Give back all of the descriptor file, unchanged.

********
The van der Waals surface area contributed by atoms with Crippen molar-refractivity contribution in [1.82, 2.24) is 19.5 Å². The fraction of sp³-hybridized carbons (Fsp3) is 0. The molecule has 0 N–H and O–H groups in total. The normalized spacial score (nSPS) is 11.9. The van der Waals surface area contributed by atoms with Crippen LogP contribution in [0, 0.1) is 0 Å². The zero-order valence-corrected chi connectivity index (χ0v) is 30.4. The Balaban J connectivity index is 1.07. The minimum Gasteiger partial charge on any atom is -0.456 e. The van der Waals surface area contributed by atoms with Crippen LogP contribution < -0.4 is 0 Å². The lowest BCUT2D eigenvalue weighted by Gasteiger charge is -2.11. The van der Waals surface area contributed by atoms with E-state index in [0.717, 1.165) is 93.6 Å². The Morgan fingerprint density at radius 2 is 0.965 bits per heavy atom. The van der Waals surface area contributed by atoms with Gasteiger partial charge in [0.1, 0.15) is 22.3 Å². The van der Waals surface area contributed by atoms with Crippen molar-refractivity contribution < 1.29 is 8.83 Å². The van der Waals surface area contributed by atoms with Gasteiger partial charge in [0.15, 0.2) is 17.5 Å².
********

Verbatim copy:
The van der Waals surface area contributed by atoms with Crippen molar-refractivity contribution in [1.82, 2.24) is 19.5 Å². The fraction of sp³-hybridized carbons (Fsp3) is 0. The molecule has 0 N–H and O–H groups in total. The normalized spacial score (nSPS) is 11.9. The van der Waals surface area contributed by atoms with Crippen LogP contribution in [0, 0.1) is 0 Å². The zero-order valence-corrected chi connectivity index (χ0v) is 30.4. The Balaban J connectivity index is 1.07. The minimum Gasteiger partial charge on any atom is -0.456 e. The van der Waals surface area contributed by atoms with Crippen LogP contribution < -0.4 is 0 Å². The lowest BCUT2D eigenvalue weighted by Gasteiger charge is -2.11. The van der Waals surface area contributed by atoms with E-state index in [0.717, 1.165) is 93.6 Å². The Morgan fingerprint density at radius 2 is 0.965 bits per heavy atom. The van der Waals surface area contributed by atoms with Gasteiger partial charge in [0.1, 0.15) is 22.3 Å². The van der Waals surface area contributed by atoms with Crippen molar-refractivity contribution < 1.29 is 8.83 Å². The van der Waals surface area contributed by atoms with Gasteiger partial charge in [0.15, 0.2) is 17.5 Å².